woman checking phone during flight RossHelen / Getty Images

08 Interrupt your anxiety

For many people, anxiety happens automatically. A tiny, intrusive idea, such as "What if the plane goes down?" can quickly become a storm of stressful thoughts. If that sounds familiar, try interrupting the pattern.

Every time you start worrying about your flight, say to yourself, "No. I'm not thinking about that." This concrete, conscious command interrupts the flow of fearful, negative thoughts. Repeat it as often as necessary to prevent yourself from spiraling.

Nervous woman sitting in an airplane seat by the window globalmoments / Getty Images

09 Recite helpful mantras

Once you stop negative thoughts, replace them with positive mantras. If you're stressed before the flight, say something like, "I am safe and I am calm." If the flight is rough, try, "It's just bumps on the road." Repeat these phrases in your mind, focusing intently on the words. At the same time, force yourself to breathe slowly and deeply to keep your heart rate in check.

Woman in headphones closing her eyes on an airplane EXTREME-PHOTOGRAPHER / Getty Images

10 Take a therapeutic or medicinal approach

If you need to travel frequently for work or personal reasons, the fear of flying can be debilitating. When the worry and anxiety start to affect your everyday life, it's time to seek professional help.

How do you know that your anxiety is out of control? Red flags include losing sleep, having panic attacks, or canceling trips at the last minute. Your doctor may recommend therapy or anti-anxiety medication.

woman taking pills AsiaVision / Getty Images

11 Understanding aerophobia

Fear of flying woman in plane sick with stress headache and motion sickness or airsickness. travel with airplane with aerophobia is afraid to fly, sitting on seat of plane.

Aerophobia, or the fear of flying, isn't just about being up in the air; it's a complex phobia that intertwines various fears like heights, enclosed spaces, or loss of control. Understanding the roots of this fear is the first step towards managing it. Just like recognizing the ingredients in a complex dish, knowing what contributes to your fear can make it less overwhelming and more manageable.

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12 Seeking professional help

Visit to a psychologist. A man sits on a couch and talks to a psychotherapist. The patient is depressed, apathetic and stressed from problems in his personal life. Help of a psychologist.

For those whose fear of flying borders on a phobia, professional help can be a game-changer. Cognitive-behavioral therapy (CBT), offered by therapists specializing in anxiety disorders, can provide tailored strategies to dismantle your fears. Think of it as getting a personalized navigation system to guide you through the turbulence of your anxiety.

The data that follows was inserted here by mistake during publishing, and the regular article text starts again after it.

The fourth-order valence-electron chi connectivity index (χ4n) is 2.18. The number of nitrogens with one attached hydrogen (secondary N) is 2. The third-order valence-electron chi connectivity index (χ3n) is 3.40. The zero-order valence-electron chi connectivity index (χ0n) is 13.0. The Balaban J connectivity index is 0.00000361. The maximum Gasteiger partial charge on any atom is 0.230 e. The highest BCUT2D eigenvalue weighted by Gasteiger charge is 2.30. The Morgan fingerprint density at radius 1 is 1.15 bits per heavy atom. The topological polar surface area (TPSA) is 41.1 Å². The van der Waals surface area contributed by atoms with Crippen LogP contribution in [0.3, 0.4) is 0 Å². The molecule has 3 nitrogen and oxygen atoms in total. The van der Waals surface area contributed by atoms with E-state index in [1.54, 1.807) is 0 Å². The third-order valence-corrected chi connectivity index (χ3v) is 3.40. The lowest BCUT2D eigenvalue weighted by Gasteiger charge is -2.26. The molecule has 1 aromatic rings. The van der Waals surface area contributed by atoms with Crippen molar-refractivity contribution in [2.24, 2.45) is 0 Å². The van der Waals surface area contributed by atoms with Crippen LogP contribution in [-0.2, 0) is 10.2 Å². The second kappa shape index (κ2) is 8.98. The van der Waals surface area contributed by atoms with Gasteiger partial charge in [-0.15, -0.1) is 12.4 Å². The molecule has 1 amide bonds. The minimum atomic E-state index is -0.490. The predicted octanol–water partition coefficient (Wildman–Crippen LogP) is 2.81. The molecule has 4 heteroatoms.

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13 Virtual reality exposure therapy

Businessman wearing virtual reality, augmented reality black glasses. Young man working on grey laptop, with cup of coffee. Inside the room, can be home or living room.

Embracing technology, Virtual Reality Exposure Therapy (VRET) offers a safe, controlled environment to face your fear of flying. It's like a flight simulator for your anxiety, allowing you to experience the sensations of flying without leaving the ground. This method gradually desensitizes your fear, making real flights less daunting.

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14 Recognizing and managing anticipatory anxiety

Nervous african woman breathing calming down relieving headache or managing stress, black girl feeling stressed self-soothing massaging temples exhaling isolated on white grey studio blank

The anxiety that builds up before a flight can often be more intense than the flight itself. Recognizing this anticipatory anxiety is crucial. It's like spotting storm clouds before they burst – once you see them, you can start using your coping strategies, whether it's deep breathing or a focus exercise, to keep the anxiety from overshadowing your journey.

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15 Separating fear from actual danger

Nervous african woman breathing calming down relieving headache or managing stress, black girl feeling stressed self-soothing massaging temples exhaling isolated on white grey studio blank

Understanding the difference between fear and danger is vital. While fear is an emotional response, danger is a real threat. Remind yourself that flying is one of the safest modes of transport. It's like distinguishing between the sound of thunder and a real storm; one is just noise, while the other poses a real risk.